Lessons from Kenya
‘Masi Junnah’, as she is popularly known in the small fishing village of Gizri, has been a working woman for at least 60 long years. Today at the age of 78, unable to work or walk any more, she is dependent on her reluctant family and charitable neighbors. She is one of the 60 million or so workers who are not covered by the Social Security or old-age benefits in Pakistan.
Far away, tucked in the savannas of the Rift Valley, a developing country Kenya is leading a revolution in digital transactions and providing old-age and Social Security benefits to all its citizens. Called the Silicon valley of Africa, Kenya’s ‘MPesa’, a branchless banking service, allows users to instantly deposit, withdraw, transfer and pay for goods and services, all with an ordinary mobile phone. Linked to their bank accounts, every individual, shop and department has a unique number to enable instant cashless transactions. On the contrary, Pakistan continues to remain an informal cash economy, where the cash holding is as high as 40 % of the bank deposits. Pakistan could easily turn around its economy and taxation, simply by adopting ‘MPesa’ like digital financial services.
Perhaps the most important lesson for Pakistan is how Kenya has combined technology and ‘MPesa’ to provide old-age benefits to 100 % of its workforce. Pakistan in comparison has registered just about 10 % workers under the Employees Old-age Benefit (EOBI) scheme, leaving the rest of 90% in a state of vulnerability and dependence. The Kenyan old-age benefits scheme called ‘National Social Security Fund’ (NSSF) requires every employee and every employer, corporate or individual, to register under the NSSF scheme. The employer ensures that NSSF is deducted, matched by an equal amount and electronically deposited by the 15th of each month. Any citizen above the age of 18 can voluntarily register with NSSF and begin to make payments. Workers can check their latest NSSF account balance and report to the authorities if a payment has been missed out.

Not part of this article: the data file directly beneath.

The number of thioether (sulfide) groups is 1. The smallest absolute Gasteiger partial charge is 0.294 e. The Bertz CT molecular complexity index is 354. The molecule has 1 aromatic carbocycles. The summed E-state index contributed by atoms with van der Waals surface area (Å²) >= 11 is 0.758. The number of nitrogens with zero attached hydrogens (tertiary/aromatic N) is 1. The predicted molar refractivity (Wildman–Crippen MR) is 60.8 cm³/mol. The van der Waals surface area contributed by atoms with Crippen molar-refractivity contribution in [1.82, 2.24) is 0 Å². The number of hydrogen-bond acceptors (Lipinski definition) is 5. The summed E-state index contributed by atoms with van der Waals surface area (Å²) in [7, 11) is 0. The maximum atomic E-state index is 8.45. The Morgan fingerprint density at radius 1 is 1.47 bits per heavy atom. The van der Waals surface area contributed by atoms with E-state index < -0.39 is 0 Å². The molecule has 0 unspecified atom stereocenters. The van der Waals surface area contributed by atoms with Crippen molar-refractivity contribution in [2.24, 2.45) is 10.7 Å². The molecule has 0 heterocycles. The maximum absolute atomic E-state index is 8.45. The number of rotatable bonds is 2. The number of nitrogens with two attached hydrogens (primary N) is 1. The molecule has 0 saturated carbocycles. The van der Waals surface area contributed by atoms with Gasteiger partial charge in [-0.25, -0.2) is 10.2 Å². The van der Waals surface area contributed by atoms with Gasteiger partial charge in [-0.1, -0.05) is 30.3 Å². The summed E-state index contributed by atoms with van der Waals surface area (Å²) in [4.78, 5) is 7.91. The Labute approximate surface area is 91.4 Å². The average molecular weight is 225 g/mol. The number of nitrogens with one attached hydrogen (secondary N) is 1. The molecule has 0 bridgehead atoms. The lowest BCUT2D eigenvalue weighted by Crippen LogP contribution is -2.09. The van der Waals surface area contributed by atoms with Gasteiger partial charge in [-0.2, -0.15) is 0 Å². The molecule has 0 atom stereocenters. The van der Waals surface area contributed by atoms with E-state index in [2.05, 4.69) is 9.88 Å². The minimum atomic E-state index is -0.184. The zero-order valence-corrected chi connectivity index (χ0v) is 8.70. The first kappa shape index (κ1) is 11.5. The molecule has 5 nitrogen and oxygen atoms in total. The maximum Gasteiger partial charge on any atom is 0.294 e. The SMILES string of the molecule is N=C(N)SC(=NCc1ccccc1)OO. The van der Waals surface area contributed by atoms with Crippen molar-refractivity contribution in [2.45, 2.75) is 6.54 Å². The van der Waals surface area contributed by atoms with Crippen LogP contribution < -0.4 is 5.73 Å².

Every Kenyan worker, whether employed formally or informally, in a large multinational or a one-person company is bound to open an NSSF account. An employer must contribute towards NSSF even if there is just a single person employed. This enables millions of people working in irregular, informal or part-time jobs such as maids, guards, gardeners, waiters or helpers to be also included in the NSSF scheme.
For 70 long years, clueless bureaucrats and corrupt Labour Inspectors in Pakistan have colluded with employers to deprive workers of their EOBI and Social Security benefits. Kenya overcame this by a simple and widely advertised policy – “ Any employer who fails to register with the NSSF or fails to register their workers within 21 days of employment is guilty of an offence and liable to prosecution in a Court of Law. Employees, please contact the nearest NSSF office immediately, if your employer is not registered with NSSF. Our Compliance Officers will do the rest.”
With less than 5 % workers registered, Pakistan’s four Provincial Social Security Organisations, that cater to health needs of workers may well be considered non-existent. Kenya with one fourth the population of Pakistan, has four times more workers registered in its National Health Insurance fund (NHIF). Unlike Pakistan, it is the employees and not employers in Kenya who are required to contribute to the NHIF. The Registration of a member ensures that a spouse and all declared children are also covered for their healthcare needs.
Pakistan needs to disband its disappointing and dysfunctional EOBI and Social Security structures and replace them with an organisation that is small, highly digitised and linked to NADRA’s database. If Kenya is a country too far and too ahead to emulate, could we learn from Pakistan’s own NCOC (an organisation that manages COVID-19) that has proven how small, professional and technology driven teams can outclass large and fossilized bureaucratic systems.